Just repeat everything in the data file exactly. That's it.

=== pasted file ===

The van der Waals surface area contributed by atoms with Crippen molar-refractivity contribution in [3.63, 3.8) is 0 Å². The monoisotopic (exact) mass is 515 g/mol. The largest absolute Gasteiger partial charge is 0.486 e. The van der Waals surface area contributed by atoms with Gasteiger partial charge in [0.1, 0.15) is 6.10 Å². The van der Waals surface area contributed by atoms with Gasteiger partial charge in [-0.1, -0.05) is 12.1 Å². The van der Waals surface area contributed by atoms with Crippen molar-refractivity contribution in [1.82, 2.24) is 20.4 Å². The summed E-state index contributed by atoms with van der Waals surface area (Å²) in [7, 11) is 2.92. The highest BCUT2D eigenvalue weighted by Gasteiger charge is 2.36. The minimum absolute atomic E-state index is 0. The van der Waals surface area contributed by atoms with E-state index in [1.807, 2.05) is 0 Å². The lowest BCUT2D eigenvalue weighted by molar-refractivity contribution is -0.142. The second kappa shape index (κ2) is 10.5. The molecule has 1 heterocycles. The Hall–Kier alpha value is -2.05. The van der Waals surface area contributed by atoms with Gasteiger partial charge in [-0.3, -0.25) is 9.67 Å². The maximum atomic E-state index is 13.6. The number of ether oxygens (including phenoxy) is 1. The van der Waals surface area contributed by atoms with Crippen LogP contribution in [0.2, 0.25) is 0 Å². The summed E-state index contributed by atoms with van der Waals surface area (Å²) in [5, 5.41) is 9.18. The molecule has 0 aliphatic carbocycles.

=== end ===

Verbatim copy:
The van der Waals surface area contributed by atoms with Crippen molar-refractivity contribution in [3.63, 3.8) is 0 Å². The monoisotopic (exact) mass is 515 g/mol. The largest absolute Gasteiger partial charge is 0.486 e. The van der Waals surface area contributed by atoms with Gasteiger partial charge in [0.1, 0.15) is 6.10 Å². The van der Waals surface area contributed by atoms with Gasteiger partial charge in [-0.1, -0.05) is 12.1 Å². The van der Waals surface area contributed by atoms with Crippen molar-refractivity contribution in [1.82, 2.24) is 20.4 Å². The summed E-state index contributed by atoms with van der Waals surface area (Å²) in [7, 11) is 2.92. The highest BCUT2D eigenvalue weighted by Gasteiger charge is 2.36. The minimum absolute atomic E-state index is 0. The van der Waals surface area contributed by atoms with E-state index in [1.807, 2.05) is 0 Å². The lowest BCUT2D eigenvalue weighted by molar-refractivity contribution is -0.142. The second kappa shape index (κ2) is 10.5. The molecule has 1 heterocycles. The Hall–Kier alpha value is -2.05. The van der Waals surface area contributed by atoms with Gasteiger partial charge in [-0.3, -0.25) is 9.67 Å². The maximum atomic E-state index is 13.6. The number of ether oxygens (including phenoxy) is 1. The van der Waals surface area contributed by atoms with Crippen LogP contribution in [0.2, 0.25) is 0 Å². The summed E-state index contributed by atoms with van der Waals surface area (Å²) in [5, 5.41) is 9.18. The molecule has 0 aliphatic carbocycles.